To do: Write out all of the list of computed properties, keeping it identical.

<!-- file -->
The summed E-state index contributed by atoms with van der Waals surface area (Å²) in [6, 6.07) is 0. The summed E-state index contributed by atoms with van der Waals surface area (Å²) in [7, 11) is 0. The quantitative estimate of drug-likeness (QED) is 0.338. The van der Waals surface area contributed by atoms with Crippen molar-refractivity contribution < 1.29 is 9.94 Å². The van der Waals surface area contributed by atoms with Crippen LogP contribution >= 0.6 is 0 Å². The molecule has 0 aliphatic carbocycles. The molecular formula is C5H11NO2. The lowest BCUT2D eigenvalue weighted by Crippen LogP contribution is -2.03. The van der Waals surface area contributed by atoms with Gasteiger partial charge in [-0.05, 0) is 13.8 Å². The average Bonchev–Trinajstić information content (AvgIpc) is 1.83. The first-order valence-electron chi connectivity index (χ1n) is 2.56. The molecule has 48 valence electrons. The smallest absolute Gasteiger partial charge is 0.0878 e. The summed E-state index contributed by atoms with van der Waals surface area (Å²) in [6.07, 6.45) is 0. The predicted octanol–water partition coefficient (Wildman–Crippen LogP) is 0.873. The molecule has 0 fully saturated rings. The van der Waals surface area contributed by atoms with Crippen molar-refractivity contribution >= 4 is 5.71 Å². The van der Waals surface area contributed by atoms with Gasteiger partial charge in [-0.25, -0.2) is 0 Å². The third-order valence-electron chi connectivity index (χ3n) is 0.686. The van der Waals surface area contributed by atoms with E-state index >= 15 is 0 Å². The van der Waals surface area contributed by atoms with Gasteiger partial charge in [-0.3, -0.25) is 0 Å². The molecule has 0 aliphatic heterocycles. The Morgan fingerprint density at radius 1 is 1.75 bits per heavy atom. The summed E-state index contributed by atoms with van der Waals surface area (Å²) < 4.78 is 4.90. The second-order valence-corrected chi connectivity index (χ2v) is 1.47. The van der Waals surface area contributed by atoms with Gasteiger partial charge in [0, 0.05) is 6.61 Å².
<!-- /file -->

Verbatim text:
The summed E-state index contributed by atoms with van der Waals surface area (Å²) in [6, 6.07) is 0. The summed E-state index contributed by atoms with van der Waals surface area (Å²) in [7, 11) is 0. The quantitative estimate of drug-likeness (QED) is 0.338. The van der Waals surface area contributed by atoms with Crippen molar-refractivity contribution < 1.29 is 9.94 Å². The van der Waals surface area contributed by atoms with Crippen LogP contribution >= 0.6 is 0 Å². The molecule has 0 aliphatic carbocycles. The molecular formula is C5H11NO2. The lowest BCUT2D eigenvalue weighted by Crippen LogP contribution is -2.03. The van der Waals surface area contributed by atoms with Gasteiger partial charge in [-0.05, 0) is 13.8 Å². The average Bonchev–Trinajstić information content (AvgIpc) is 1.83. The first-order valence-electron chi connectivity index (χ1n) is 2.56. The molecule has 48 valence electrons. The smallest absolute Gasteiger partial charge is 0.0878 e. The summed E-state index contributed by atoms with van der Waals surface area (Å²) in [6.07, 6.45) is 0. The predicted octanol–water partition coefficient (Wildman–Crippen LogP) is 0.873. The molecule has 0 fully saturated rings. The van der Waals surface area contributed by atoms with Crippen molar-refractivity contribution >= 4 is 5.71 Å². The van der Waals surface area contributed by atoms with Gasteiger partial charge in [-0.25, -0.2) is 0 Å². The third-order valence-electron chi connectivity index (χ3n) is 0.686. The van der Waals surface area contributed by atoms with E-state index >= 15 is 0 Å². The van der Waals surface area contributed by atoms with Gasteiger partial charge in [-0.3, -0.25) is 0 Å². The molecule has 0 aliphatic heterocycles. The Morgan fingerprint density at radius 1 is 1.75 bits per heavy atom. The summed E-state index contributed by atoms with van der Waals surface area (Å²) < 4.78 is 4.90. The second-order valence-corrected chi connectivity index (χ2v) is 1.47. The van der Waals surface area contributed by atoms with Gasteiger partial charge in [0, 0.05) is 6.61 Å².